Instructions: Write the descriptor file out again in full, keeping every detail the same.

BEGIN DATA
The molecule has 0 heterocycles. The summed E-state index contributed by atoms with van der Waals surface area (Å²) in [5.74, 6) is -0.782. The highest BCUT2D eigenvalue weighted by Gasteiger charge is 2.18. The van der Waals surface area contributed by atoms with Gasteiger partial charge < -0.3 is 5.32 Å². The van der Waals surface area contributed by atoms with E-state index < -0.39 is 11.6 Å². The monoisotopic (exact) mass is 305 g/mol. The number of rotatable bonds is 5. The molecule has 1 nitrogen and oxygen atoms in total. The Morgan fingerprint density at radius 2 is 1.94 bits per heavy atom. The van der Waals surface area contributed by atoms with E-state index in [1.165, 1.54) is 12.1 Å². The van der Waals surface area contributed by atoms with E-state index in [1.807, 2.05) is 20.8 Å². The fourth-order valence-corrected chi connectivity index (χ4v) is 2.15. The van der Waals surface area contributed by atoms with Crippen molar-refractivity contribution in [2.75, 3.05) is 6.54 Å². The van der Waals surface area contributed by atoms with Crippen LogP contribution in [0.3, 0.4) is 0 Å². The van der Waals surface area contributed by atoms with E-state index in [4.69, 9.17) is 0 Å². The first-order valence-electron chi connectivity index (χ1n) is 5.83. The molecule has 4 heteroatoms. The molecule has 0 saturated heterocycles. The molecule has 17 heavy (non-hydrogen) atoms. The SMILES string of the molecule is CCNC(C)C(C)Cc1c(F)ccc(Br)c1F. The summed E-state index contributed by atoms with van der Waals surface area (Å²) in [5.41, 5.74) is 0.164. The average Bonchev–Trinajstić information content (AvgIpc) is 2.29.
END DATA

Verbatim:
The molecule has 0 heterocycles. The summed E-state index contributed by atoms with van der Waals surface area (Å²) in [5.74, 6) is -0.782. The highest BCUT2D eigenvalue weighted by Gasteiger charge is 2.18. The van der Waals surface area contributed by atoms with Gasteiger partial charge < -0.3 is 5.32 Å². The van der Waals surface area contributed by atoms with E-state index < -0.39 is 11.6 Å². The monoisotopic (exact) mass is 305 g/mol. The number of rotatable bonds is 5. The molecule has 1 nitrogen and oxygen atoms in total. The Morgan fingerprint density at radius 2 is 1.94 bits per heavy atom. The van der Waals surface area contributed by atoms with E-state index in [1.165, 1.54) is 12.1 Å². The van der Waals surface area contributed by atoms with E-state index in [1.807, 2.05) is 20.8 Å². The fourth-order valence-corrected chi connectivity index (χ4v) is 2.15. The van der Waals surface area contributed by atoms with Crippen molar-refractivity contribution in [2.75, 3.05) is 6.54 Å². The van der Waals surface area contributed by atoms with Crippen LogP contribution in [0.3, 0.4) is 0 Å². The van der Waals surface area contributed by atoms with E-state index in [4.69, 9.17) is 0 Å². The first-order valence-electron chi connectivity index (χ1n) is 5.83. The molecule has 4 heteroatoms. The molecule has 0 saturated heterocycles. The molecule has 17 heavy (non-hydrogen) atoms. The SMILES string of the molecule is CCNC(C)C(C)Cc1c(F)ccc(Br)c1F. The summed E-state index contributed by atoms with van der Waals surface area (Å²) in [5.41, 5.74) is 0.164. The average Bonchev–Trinajstić information content (AvgIpc) is 2.29.